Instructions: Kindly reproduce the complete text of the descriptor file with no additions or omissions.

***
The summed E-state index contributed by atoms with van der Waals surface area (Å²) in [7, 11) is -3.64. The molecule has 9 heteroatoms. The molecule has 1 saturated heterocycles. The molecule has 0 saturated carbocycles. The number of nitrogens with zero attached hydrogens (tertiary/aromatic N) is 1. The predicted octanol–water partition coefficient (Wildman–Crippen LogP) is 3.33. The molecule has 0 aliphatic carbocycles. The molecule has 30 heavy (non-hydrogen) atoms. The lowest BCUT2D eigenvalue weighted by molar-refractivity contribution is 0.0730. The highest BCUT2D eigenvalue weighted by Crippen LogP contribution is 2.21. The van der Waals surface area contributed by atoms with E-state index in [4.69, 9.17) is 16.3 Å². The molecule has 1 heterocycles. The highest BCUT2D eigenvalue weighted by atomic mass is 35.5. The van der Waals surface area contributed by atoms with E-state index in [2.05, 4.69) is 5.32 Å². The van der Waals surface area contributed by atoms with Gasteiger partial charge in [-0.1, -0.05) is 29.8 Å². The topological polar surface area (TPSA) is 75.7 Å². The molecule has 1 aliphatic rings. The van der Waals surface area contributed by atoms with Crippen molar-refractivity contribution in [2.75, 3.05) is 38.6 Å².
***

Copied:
The summed E-state index contributed by atoms with van der Waals surface area (Å²) in [7, 11) is -3.64. The molecule has 9 heteroatoms. The molecule has 1 saturated heterocycles. The molecule has 0 saturated carbocycles. The number of nitrogens with zero attached hydrogens (tertiary/aromatic N) is 1. The predicted octanol–water partition coefficient (Wildman–Crippen LogP) is 3.33. The molecule has 0 aliphatic carbocycles. The molecule has 30 heavy (non-hydrogen) atoms. The lowest BCUT2D eigenvalue weighted by molar-refractivity contribution is 0.0730. The highest BCUT2D eigenvalue weighted by Crippen LogP contribution is 2.21. The van der Waals surface area contributed by atoms with E-state index in [4.69, 9.17) is 16.3 Å². The molecule has 1 heterocycles. The highest BCUT2D eigenvalue weighted by atomic mass is 35.5. The van der Waals surface area contributed by atoms with E-state index in [2.05, 4.69) is 5.32 Å². The van der Waals surface area contributed by atoms with Gasteiger partial charge in [-0.1, -0.05) is 29.8 Å². The topological polar surface area (TPSA) is 75.7 Å². The molecule has 1 aliphatic rings. The van der Waals surface area contributed by atoms with Crippen molar-refractivity contribution in [2.75, 3.05) is 38.6 Å².